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Article

Satu Huuhka and Inge Vestergaard

The purpose of this paper is to discuss the relation between building conservation and circular economy (CE), which are often erroneously seen as inherently contradictory…

Abstract

Purpose

The purpose of this paper is to discuss the relation between building conservation and circular economy (CE), which are often erroneously seen as inherently contradictory to one another.

Design/methodology/approach

The work draws from a comparative approach. The paper reviews a body of literature on architectural conservation and CE to establish an understanding on the state-of-the-art for both disciplines separately. Then, the relation between thereof is developed through a theoretical discourse.

Findings

Both architectural conservation and CE aim at safeguarding value, although they define “value” differently. Fabric-focused conservation and CE favor minimal intervention to material, albeit they arrive at this conclusion from different bases. Consequently, both approaches struggle with the low cost of virgin resource extraction and waste production and the high cost of human labor in contemporary Western societies. CE could be harnessed for building conservation by adopting its vocabulary and methodology, such as lifecycle assessment and material flow analysis. Transitioning toward CE can help increase the preservation of built heritage while redefining what is meant by “heritage” and “waste.”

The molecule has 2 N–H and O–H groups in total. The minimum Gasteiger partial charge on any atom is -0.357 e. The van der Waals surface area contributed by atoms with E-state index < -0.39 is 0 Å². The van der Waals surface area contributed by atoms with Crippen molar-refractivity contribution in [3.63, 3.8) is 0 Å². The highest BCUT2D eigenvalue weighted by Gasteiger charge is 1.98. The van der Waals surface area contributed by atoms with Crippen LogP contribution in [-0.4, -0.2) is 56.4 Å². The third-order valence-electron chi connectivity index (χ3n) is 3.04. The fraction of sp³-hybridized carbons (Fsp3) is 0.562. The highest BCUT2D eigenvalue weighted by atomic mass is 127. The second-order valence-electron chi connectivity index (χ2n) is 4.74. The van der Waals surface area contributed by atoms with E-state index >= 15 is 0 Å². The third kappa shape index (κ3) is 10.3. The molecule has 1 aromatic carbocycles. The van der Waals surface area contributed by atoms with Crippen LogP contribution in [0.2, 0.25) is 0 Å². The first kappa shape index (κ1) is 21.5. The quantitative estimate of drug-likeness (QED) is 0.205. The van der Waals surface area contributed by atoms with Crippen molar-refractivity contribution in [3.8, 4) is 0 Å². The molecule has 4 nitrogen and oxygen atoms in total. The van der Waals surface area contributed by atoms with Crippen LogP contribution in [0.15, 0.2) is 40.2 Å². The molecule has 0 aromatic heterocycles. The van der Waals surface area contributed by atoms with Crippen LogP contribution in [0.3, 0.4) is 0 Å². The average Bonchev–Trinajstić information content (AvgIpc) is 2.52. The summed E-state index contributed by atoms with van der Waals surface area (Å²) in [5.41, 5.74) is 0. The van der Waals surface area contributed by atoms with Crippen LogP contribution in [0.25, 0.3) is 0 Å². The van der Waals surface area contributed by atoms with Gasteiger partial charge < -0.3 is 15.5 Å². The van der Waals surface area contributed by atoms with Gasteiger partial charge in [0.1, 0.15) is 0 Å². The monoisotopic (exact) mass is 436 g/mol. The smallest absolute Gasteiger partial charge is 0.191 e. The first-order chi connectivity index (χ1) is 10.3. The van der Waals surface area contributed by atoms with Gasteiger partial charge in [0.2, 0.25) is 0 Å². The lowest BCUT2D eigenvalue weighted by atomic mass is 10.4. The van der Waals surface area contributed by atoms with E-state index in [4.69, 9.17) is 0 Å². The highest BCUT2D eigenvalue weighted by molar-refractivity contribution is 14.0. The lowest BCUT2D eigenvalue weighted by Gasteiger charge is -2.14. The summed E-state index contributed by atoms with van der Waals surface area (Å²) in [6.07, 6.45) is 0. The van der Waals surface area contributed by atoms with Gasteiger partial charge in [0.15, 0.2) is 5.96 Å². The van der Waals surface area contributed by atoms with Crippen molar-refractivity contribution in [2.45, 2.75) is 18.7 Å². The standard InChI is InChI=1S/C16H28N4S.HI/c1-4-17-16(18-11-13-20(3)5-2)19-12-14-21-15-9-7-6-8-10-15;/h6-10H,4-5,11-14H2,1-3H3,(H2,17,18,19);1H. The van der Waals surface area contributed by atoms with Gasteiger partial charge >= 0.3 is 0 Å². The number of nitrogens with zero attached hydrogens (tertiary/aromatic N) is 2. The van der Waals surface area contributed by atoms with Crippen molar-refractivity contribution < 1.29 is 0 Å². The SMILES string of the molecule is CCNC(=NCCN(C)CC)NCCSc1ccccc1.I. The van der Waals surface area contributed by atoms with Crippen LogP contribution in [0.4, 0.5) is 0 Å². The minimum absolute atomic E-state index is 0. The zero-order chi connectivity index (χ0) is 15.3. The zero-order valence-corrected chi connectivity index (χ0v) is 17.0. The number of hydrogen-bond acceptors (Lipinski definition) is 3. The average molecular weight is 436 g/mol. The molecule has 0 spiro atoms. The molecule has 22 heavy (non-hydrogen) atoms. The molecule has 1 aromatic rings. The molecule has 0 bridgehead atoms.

Originality/value

Prior to this paper, there have been no articles addressing the relationship of the concepts explicitly and to this extent. The paper provides a theoretical basis for further discourse and outlines some implications of CE for the construction and built heritage disciplines.

Details

Journal of Cultural Heritage Management and Sustainable Development, vol. 10 no. 1
Type: Research Article
ISSN: 2044-1266

Keywords

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Article

Satu Huuhka and Sini Saarimaa

When dwellings fail to respond to residents’ needs, housing will suffer from segregation and buildings will possibly be demolished ahead of their time. This paper focuses…

Abstract

Purpose

When dwellings fail to respond to residents’ needs, housing will suffer from segregation and buildings will possibly be demolished ahead of their time. This paper focuses on the lack of variation in the sizes of dwellings as a factor in residential segregation. It examines this issue in the context of Finnish mass housing built in the 1960s and 1970s. The purpose of the paper is to review how mass housing layouts can be adapted to produce the currently absent flat sizes.

Design/methodology/approach

The paper operates at the intersection of human geography, building stock research and adaptability research. First, statistical data are utilized to investigate how dwellings and households of different sizes are distributed over the Finnish housing stock. Second, the building layouts of mass housing are examined in detail. Third, the potential that flats in mass housing have for size modification is reviewed.